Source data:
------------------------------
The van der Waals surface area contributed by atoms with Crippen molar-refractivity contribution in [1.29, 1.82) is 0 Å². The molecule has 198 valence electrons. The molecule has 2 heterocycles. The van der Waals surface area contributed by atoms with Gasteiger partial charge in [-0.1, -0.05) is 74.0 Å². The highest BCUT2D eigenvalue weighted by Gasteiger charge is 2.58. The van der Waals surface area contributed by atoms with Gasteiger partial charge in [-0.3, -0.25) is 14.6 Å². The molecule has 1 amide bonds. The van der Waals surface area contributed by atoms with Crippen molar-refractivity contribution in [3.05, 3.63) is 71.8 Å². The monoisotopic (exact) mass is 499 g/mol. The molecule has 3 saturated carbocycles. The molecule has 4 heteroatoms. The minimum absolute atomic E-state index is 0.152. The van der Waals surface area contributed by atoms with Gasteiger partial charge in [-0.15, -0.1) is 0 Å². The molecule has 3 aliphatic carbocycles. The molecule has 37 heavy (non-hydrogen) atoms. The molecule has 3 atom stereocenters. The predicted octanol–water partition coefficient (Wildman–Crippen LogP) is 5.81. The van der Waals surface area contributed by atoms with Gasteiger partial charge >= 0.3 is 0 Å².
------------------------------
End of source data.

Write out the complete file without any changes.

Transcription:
The van der Waals surface area contributed by atoms with Crippen molar-refractivity contribution in [1.29, 1.82) is 0 Å². The molecule has 198 valence electrons. The molecule has 2 heterocycles. The van der Waals surface area contributed by atoms with Gasteiger partial charge in [-0.1, -0.05) is 74.0 Å². The highest BCUT2D eigenvalue weighted by Gasteiger charge is 2.58. The van der Waals surface area contributed by atoms with Gasteiger partial charge in [-0.3, -0.25) is 14.6 Å². The molecule has 1 amide bonds. The van der Waals surface area contributed by atoms with Crippen molar-refractivity contribution in [3.05, 3.63) is 71.8 Å². The monoisotopic (exact) mass is 499 g/mol. The molecule has 3 saturated carbocycles. The molecule has 4 heteroatoms. The minimum absolute atomic E-state index is 0.152. The van der Waals surface area contributed by atoms with Gasteiger partial charge in [-0.15, -0.1) is 0 Å². The molecule has 3 aliphatic carbocycles. The molecule has 37 heavy (non-hydrogen) atoms. The molecule has 3 atom stereocenters. The predicted octanol–water partition coefficient (Wildman–Crippen LogP) is 5.81. The van der Waals surface area contributed by atoms with Gasteiger partial charge >= 0.3 is 0 Å².